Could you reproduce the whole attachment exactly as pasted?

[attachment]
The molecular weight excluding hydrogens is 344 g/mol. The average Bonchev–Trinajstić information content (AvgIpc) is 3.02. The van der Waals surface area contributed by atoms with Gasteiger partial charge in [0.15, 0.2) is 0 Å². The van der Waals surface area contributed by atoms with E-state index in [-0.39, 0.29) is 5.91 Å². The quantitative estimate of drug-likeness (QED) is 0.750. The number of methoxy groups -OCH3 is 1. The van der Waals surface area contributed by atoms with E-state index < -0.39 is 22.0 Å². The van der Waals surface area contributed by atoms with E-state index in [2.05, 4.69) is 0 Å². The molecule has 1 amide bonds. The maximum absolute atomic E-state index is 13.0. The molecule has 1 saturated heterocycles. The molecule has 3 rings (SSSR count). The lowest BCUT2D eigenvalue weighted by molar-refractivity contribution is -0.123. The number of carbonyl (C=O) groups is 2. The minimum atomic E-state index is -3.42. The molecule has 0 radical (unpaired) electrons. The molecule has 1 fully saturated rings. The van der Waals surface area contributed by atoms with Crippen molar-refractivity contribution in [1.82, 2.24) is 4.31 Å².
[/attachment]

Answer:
The molecular weight excluding hydrogens is 344 g/mol. The average Bonchev–Trinajstić information content (AvgIpc) is 3.02. The van der Waals surface area contributed by atoms with Gasteiger partial charge in [0.15, 0.2) is 0 Å². The van der Waals surface area contributed by atoms with E-state index in [-0.39, 0.29) is 5.91 Å². The quantitative estimate of drug-likeness (QED) is 0.750. The number of methoxy groups -OCH3 is 1. The van der Waals surface area contributed by atoms with E-state index < -0.39 is 22.0 Å². The van der Waals surface area contributed by atoms with E-state index in [2.05, 4.69) is 0 Å². The molecule has 1 amide bonds. The maximum absolute atomic E-state index is 13.0. The molecule has 1 saturated heterocycles. The molecule has 3 rings (SSSR count). The lowest BCUT2D eigenvalue weighted by molar-refractivity contribution is -0.123. The number of carbonyl (C=O) groups is 2. The minimum atomic E-state index is -3.42. The molecule has 0 radical (unpaired) electrons. The molecule has 1 fully saturated rings. The van der Waals surface area contributed by atoms with Crippen molar-refractivity contribution in [1.82, 2.24) is 4.31 Å².